Words: camel, n.

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IS THE new Oxford Dictionary of Quotations right to credit Alex Issigonis with the phrase "a camel is a horse designed by a commitee"? One had assumed it current before he found fame with his idiosyncratic motor-car, the Mini.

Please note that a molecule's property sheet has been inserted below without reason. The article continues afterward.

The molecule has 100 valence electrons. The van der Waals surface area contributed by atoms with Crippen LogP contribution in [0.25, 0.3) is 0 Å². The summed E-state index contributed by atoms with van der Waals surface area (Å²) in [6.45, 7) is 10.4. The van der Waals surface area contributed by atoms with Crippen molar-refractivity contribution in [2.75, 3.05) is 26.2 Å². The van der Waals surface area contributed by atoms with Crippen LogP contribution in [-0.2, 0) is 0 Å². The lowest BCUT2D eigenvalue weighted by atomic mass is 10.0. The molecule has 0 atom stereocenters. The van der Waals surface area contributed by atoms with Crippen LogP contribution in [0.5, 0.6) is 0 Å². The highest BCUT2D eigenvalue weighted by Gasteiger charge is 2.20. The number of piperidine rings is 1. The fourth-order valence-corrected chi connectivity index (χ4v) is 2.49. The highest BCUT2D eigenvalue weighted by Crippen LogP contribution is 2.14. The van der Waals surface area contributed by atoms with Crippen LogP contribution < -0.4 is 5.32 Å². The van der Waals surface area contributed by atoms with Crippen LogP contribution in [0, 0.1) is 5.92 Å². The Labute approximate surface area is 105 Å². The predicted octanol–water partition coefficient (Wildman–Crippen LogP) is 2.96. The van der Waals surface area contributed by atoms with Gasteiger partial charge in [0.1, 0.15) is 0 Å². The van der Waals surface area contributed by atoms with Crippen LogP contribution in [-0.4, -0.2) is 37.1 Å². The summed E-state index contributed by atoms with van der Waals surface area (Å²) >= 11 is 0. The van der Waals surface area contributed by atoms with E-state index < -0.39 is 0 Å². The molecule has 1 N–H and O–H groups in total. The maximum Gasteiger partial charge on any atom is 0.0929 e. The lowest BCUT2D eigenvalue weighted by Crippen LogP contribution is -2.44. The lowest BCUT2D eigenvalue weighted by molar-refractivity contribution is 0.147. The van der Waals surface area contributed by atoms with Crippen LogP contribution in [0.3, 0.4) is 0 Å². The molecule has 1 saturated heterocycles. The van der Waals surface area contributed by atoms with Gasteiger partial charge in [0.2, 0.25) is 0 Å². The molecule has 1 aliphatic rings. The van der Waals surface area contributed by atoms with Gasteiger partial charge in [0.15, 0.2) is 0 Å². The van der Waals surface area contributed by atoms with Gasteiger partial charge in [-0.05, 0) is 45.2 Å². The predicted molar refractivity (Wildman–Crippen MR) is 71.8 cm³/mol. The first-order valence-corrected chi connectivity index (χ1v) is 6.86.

The word camel has a global committee behind it. The Old English form, camell, comes via Latin and Greek from Hebrew (in which perhaps it meant to bear), but there is, via another strand of Teutonic languages, an unexplained link with the Greek and Latin for elephant, which led to the camel also being known as an olfend until the 13th century - overlooked by Johnson, who gives camel and dromedary two of his longest definitions and quotes Thomson: "even the camel feels, / Shot through his wither'd heart, the firy blast".